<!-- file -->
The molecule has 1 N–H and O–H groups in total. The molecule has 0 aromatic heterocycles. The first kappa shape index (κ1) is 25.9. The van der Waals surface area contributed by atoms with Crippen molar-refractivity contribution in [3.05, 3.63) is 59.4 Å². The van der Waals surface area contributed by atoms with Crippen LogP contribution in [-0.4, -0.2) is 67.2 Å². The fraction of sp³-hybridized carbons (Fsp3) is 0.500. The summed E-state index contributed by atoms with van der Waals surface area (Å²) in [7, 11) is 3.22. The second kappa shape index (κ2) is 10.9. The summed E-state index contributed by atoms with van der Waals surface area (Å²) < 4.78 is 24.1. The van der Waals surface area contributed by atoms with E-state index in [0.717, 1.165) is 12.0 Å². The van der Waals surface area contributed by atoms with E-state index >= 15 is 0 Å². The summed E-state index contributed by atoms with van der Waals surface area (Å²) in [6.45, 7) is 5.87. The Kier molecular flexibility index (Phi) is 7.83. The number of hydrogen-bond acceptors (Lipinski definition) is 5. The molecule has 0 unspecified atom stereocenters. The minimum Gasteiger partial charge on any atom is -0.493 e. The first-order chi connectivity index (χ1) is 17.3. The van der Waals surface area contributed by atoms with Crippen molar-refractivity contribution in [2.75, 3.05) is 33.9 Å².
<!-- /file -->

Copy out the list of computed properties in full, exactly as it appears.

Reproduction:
The molecule has 1 N–H and O–H groups in total. The molecule has 0 aromatic heterocycles. The first kappa shape index (κ1) is 25.9. The van der Waals surface area contributed by atoms with Crippen molar-refractivity contribution in [3.05, 3.63) is 59.4 Å². The van der Waals surface area contributed by atoms with Crippen LogP contribution in [-0.4, -0.2) is 67.2 Å². The fraction of sp³-hybridized carbons (Fsp3) is 0.500. The summed E-state index contributed by atoms with van der Waals surface area (Å²) in [7, 11) is 3.22. The second kappa shape index (κ2) is 10.9. The summed E-state index contributed by atoms with van der Waals surface area (Å²) < 4.78 is 24.1. The van der Waals surface area contributed by atoms with E-state index in [0.717, 1.165) is 12.0 Å². The van der Waals surface area contributed by atoms with E-state index >= 15 is 0 Å². The summed E-state index contributed by atoms with van der Waals surface area (Å²) in [6.45, 7) is 5.87. The Kier molecular flexibility index (Phi) is 7.83. The number of hydrogen-bond acceptors (Lipinski definition) is 5. The molecule has 0 unspecified atom stereocenters. The minimum Gasteiger partial charge on any atom is -0.493 e. The first-order chi connectivity index (χ1) is 17.3. The van der Waals surface area contributed by atoms with Crippen molar-refractivity contribution in [2.75, 3.05) is 33.9 Å².